Veteran investigative journalist Josy Joseph today said self-censorship, which had become the norm across newsrooms, was dangerous for both journalism and democracy.
"Once journalist gets a job, he has a bank loan and has to pay EMI. So his concern is to protect his salary. So, he starts self-censorship within himself," he said.
"Then when once he goes into newsroom, the editors bring in their vested interest. So there is large and very powerful self-censorship that rules newsroom and I think it is dangerous for both democracy and journalism," said Joseph, whose book on corruption in India released recently.
He was speaking during a discussion on "Investigative journalistic stories that never saw light of the day" at Tata Lit-fest here.
Joseph's book "A Feast of Vultures: The Hidden Business of Democracy in India" examines and documents the corruption within the Indian democracy.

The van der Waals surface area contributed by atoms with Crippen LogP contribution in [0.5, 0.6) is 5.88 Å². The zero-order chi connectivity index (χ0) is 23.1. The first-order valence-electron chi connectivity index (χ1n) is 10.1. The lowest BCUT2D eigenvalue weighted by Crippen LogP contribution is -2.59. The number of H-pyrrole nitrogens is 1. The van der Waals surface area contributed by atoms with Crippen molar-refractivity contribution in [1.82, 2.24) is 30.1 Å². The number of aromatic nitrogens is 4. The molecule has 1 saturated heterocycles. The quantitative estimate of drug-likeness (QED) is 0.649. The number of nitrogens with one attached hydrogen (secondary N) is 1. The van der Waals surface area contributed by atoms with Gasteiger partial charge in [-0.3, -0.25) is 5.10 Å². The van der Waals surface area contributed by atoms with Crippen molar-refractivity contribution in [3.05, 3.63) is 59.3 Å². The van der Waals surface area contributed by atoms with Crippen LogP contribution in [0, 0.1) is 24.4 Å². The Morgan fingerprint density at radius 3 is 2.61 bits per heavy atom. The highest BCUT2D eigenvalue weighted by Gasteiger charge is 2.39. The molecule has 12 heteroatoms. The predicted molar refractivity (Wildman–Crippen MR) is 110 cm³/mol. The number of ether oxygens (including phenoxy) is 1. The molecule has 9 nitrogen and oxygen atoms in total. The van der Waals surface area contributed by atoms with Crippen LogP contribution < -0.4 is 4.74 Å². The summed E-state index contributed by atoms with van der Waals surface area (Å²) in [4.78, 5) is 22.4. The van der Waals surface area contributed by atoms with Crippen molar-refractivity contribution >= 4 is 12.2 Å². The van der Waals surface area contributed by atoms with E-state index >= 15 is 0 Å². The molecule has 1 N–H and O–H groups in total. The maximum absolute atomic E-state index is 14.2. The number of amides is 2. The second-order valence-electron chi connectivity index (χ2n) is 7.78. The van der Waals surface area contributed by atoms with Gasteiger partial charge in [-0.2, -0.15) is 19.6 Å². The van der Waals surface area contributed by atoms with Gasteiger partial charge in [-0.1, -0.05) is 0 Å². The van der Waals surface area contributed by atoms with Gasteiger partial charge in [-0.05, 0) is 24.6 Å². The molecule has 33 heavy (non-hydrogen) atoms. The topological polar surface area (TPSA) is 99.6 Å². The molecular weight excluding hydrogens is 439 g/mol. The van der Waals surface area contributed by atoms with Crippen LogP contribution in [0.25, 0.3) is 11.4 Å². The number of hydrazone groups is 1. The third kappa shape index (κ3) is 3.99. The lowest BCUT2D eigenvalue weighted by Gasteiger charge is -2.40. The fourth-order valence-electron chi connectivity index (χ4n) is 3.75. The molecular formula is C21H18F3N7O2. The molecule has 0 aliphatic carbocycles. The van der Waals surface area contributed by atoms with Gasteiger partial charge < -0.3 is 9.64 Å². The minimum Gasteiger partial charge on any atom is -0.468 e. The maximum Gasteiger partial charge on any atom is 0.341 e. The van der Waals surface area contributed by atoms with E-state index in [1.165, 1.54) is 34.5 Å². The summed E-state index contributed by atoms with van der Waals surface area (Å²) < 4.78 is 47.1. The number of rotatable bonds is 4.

Siddharth Bhatia, founding editor of The Wire, talked about structural challenges and other issues that come in the way of a story being published.
"There are three or four things. One is simple structural problem. Nobody has news budget. Or they are allotted elsewhere. They are allotted to...What is called holy trinity --Films, cricket and astrology. So there is a little bit of problem in terms of allocating resources," he said.
"There is a huge cultural shift. Over the last two decades, I have seen that the role and concept of what journalism for itself stands has undergone massive change," Bhatia said.
"People think journalism is to inform and also to entertain. And (to) just let basic facts out, (in) say, some 200 or 300 words etc," he added.
(This story has not been edited by Business Standard staff and is auto-generated from a syndicated feed.)